Charting a course into federal government is not always apparent to those without a guide.

Charting a course into federal government is not always apparent to those without a guide. bagira22/Getty Images

How diverse candidates can better navigate the security clearance process

COMMENTARY | Simple steps can make the security clearance process less of a barrier to keeping diverse candidates out of government careers.

If you work in national security – and let’s face it, much of government – navigating the security clearance process is a key part of the career journey. At ClearanceJobs, we frequently come across brand-new security clearance applicants who are 18, joining the military, and need a Secret clearance for their military mission. We also frequently come across 50-year-old careerists who have served in and around the government for decades, but now need to transition into a position of public trust or cleared position in order to advance. 

The government has taken many steps over the past several years to acknowledge that for diverse applicants, in particular – those from diverse racial, ethnic, or gender backgrounds, along with neurodiverse individuals – the security clearance process presents unique challenges. Unfortunately, many of those challenges come down to a simple lack of understanding, awareness, and advocacy. The security clearance process is meant to create a baseline for establishing reliability and trustworthiness to access classified information. It’s not about making sure applicants are perfect.

The Defense Department is transparent in its appeals process, releasing causes of clearance denial and revocation by adjudicative guideline. What isn’t made clear is who has self-selected out of the process completely, either by assuming their background isn’t a good fit for a national security career, or seeing the effort of obtaining clearance eligibility as too great.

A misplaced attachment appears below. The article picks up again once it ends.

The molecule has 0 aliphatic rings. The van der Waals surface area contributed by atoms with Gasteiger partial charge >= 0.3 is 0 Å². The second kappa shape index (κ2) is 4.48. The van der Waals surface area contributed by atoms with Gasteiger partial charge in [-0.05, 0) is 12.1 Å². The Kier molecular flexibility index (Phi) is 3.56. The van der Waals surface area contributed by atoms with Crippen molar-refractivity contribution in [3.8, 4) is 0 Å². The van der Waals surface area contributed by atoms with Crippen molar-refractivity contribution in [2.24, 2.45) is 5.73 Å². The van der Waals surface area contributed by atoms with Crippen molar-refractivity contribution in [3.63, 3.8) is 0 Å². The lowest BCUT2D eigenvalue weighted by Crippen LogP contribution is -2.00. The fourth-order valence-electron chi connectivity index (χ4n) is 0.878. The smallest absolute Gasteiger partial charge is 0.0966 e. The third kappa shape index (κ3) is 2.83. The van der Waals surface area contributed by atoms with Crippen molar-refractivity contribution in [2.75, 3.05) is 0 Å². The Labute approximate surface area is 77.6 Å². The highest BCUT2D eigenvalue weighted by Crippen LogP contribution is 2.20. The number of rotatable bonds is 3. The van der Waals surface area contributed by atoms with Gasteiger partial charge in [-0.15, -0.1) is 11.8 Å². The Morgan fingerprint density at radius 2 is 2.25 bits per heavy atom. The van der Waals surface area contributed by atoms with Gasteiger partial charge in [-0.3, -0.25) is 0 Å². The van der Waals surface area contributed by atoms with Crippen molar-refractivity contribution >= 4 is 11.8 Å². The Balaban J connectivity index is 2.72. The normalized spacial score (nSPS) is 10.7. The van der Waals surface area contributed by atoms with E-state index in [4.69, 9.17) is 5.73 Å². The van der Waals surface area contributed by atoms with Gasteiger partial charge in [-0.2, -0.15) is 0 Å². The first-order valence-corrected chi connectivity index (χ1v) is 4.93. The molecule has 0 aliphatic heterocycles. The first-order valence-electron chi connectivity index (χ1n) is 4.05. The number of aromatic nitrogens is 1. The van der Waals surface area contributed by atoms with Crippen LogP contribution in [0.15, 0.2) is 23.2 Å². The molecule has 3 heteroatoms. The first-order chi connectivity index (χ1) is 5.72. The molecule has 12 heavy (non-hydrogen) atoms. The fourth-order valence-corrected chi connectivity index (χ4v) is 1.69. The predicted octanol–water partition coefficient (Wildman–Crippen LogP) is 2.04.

It’s clear that providing more information to applicants is critical to helping onboard more diverse talent into national security careers. And fortunately, there are simple steps both companies and the government can take to better educate and inform and ensure a security clearance doesn’t become an unnecessary roadblock for diverse applicants. 

For diverse (and all) applicants, here are a few points to consider.

Read the Adjudicative Guidelines

Becoming an ‘expert’ on the security clearance process is sort of a laughable vocation for me because that expertise has come through ignorance. When I obtained my first security clearance I had no clue what it actually was – I just thought it was a part of the ultra-cumbersome process of becoming a government employee (don’t even get me started on USAJobs…). To think about reading the adjudicative guidelines as a GS-7, new to government applicant? You’ve got to be kidding me!